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Bonnie Sue Stein
Who was Harry Weider?
Harry Wieder, 57 years old, died, April 27, 2010.
Tragedy struck, when Harry Wieder was killed crossing Essex Street, following his ubiquitous attendance at the monthly meeting of Community board 3 – a board whose foundation was literally shook up by his passing.
Wieder, born to modest Jewish Holocaust survivors in Forest Hills, was a complex person -- friend, son, colleague, actor, dwarf right activist, Gay activist, community board loyal/articulate member, and a person that people knew on the streets ("even if you did not know him, you knew him") as a dedicated, courageous, and passionate human being who had ideas and the ability to act upon them. He described himself simply and openly on his Facebook page: "Disabled, gay, Jewish, leftist, middle aged dwarf who ambulates with crutches…"
Being born a dwarf did not lessen his active and prolific life in the community of the East Village/Lower East Side, where he was revered by neighbors, politicians, and fellow activists and a strong voice on the Community Board. His activism also included an incident, among others, in which he was arrested for blocking the Queens Midtown Tunnel.
Harry knew how to sum things up at any meeting – he was articulate and able to speak from a knowledgeable base of experience, bravado and perception. Working with Act-Up years ago, and acting himself in many performances, he learned simple, but vital facts as quoted in Betty Adelson's 2005 book, The Lives of Dwarfs: Their Journey from Public Curiosity toward Social Liberation, "if you ask for 10 %, you might get 5, but if you ask for 150% you will get 110!" Harry gave more than 110% to every project that he jumped on and challenged each colleague to follow suit. One of his last lengthy letters to the DOT proclaimed his lifelong struggle with accessibility (or more accurately INaccessibility in public transportation. Harry wrote:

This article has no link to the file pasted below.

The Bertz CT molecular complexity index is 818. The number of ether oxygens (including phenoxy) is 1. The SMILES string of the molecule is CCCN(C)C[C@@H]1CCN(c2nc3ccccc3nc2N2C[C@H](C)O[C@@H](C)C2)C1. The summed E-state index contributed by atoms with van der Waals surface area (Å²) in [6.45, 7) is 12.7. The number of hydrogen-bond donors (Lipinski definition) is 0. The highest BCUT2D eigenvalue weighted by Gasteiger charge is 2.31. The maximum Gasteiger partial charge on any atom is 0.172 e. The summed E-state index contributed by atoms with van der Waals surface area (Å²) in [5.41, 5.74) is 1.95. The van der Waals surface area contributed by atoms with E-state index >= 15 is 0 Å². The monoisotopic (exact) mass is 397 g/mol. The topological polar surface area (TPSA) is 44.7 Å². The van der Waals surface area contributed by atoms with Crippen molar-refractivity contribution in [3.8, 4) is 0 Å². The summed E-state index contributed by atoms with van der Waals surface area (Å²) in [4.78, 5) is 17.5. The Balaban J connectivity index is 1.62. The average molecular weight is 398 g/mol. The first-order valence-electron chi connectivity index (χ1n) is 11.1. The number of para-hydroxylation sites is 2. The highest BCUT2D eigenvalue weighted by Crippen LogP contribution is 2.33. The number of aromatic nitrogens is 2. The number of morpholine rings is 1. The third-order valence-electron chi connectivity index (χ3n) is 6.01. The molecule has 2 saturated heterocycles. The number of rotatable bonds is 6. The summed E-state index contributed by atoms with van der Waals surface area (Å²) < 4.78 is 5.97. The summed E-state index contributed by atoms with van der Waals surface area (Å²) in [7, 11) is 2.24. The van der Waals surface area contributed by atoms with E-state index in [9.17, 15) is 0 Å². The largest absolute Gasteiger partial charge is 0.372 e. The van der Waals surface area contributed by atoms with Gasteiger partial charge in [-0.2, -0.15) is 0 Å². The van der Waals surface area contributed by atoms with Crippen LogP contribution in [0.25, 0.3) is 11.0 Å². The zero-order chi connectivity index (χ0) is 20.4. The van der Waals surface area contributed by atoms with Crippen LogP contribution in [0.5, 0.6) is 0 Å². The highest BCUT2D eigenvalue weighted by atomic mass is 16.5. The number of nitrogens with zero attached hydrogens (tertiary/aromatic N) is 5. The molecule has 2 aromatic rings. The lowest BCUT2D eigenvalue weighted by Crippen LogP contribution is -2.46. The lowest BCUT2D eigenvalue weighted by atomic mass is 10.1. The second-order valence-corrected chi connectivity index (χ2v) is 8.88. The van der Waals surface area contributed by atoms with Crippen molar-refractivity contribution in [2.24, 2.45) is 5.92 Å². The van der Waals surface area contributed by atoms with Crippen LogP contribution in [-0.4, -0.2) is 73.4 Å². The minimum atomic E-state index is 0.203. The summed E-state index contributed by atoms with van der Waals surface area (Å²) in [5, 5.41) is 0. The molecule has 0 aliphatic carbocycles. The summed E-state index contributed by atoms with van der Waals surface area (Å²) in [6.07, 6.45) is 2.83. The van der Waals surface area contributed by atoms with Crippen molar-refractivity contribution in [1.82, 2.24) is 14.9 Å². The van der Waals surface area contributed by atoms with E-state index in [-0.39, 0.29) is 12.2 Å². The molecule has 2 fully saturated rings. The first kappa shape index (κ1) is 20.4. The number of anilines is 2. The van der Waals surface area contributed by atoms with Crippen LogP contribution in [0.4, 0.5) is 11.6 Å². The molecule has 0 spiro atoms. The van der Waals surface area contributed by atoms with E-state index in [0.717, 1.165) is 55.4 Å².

"DOT needs finally to engage in intensive, painful soul-searching regarding its mission and ethos where it, in effect, segregates or unduly burdens New Yorkers with Disabilities in all aspects of transportation. I am not writing this to insult, I am writing this as a wake-up call…"
Harry will be sorely missed. The theater artist, Craig Lucas said, most poignantly: "Anyone who knows Harry knows that he is a pain in the ass and they also know he is one of those rare pains in the ass worth every effort it costs to love him and, more rightly said, to be loved by him. I am disoriented and shattered. I'm not through with Harry, I don't know what to say really or what to do. The person I want to call to scream about taxis and this city to is Harry."